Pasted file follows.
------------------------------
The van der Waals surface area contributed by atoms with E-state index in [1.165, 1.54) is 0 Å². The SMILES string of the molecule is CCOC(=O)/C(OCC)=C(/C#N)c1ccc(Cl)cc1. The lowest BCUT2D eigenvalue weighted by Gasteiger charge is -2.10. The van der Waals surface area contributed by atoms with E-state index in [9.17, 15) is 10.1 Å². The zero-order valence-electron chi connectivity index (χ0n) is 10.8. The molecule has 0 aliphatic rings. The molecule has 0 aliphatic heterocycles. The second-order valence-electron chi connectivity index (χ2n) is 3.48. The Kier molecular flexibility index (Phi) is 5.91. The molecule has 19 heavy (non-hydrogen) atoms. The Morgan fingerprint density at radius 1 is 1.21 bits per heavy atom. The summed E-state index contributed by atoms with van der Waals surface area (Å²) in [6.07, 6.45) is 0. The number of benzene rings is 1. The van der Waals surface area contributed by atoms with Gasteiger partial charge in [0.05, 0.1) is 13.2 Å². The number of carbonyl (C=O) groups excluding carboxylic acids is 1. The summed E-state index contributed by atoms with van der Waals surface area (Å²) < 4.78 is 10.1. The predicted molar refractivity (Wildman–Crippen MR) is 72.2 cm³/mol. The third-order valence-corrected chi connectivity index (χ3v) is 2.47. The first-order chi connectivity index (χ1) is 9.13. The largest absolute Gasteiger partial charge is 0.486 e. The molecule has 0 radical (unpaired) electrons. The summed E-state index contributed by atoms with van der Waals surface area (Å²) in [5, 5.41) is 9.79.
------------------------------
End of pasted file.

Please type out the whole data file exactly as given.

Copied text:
The van der Waals surface area contributed by atoms with E-state index in [1.165, 1.54) is 0 Å². The SMILES string of the molecule is CCOC(=O)/C(OCC)=C(/C#N)c1ccc(Cl)cc1. The lowest BCUT2D eigenvalue weighted by Gasteiger charge is -2.10. The van der Waals surface area contributed by atoms with E-state index in [9.17, 15) is 10.1 Å². The zero-order valence-electron chi connectivity index (χ0n) is 10.8. The molecule has 0 aliphatic rings. The molecule has 0 aliphatic heterocycles. The second-order valence-electron chi connectivity index (χ2n) is 3.48. The Kier molecular flexibility index (Phi) is 5.91. The molecule has 19 heavy (non-hydrogen) atoms. The Morgan fingerprint density at radius 1 is 1.21 bits per heavy atom. The summed E-state index contributed by atoms with van der Waals surface area (Å²) in [6.07, 6.45) is 0. The number of benzene rings is 1. The van der Waals surface area contributed by atoms with Gasteiger partial charge in [0.05, 0.1) is 13.2 Å². The number of carbonyl (C=O) groups excluding carboxylic acids is 1. The summed E-state index contributed by atoms with van der Waals surface area (Å²) < 4.78 is 10.1. The predicted molar refractivity (Wildman–Crippen MR) is 72.2 cm³/mol. The third-order valence-corrected chi connectivity index (χ3v) is 2.47. The first-order chi connectivity index (χ1) is 9.13. The largest absolute Gasteiger partial charge is 0.486 e. The molecule has 0 radical (unpaired) electrons. The summed E-state index contributed by atoms with van der Waals surface area (Å²) in [5, 5.41) is 9.79.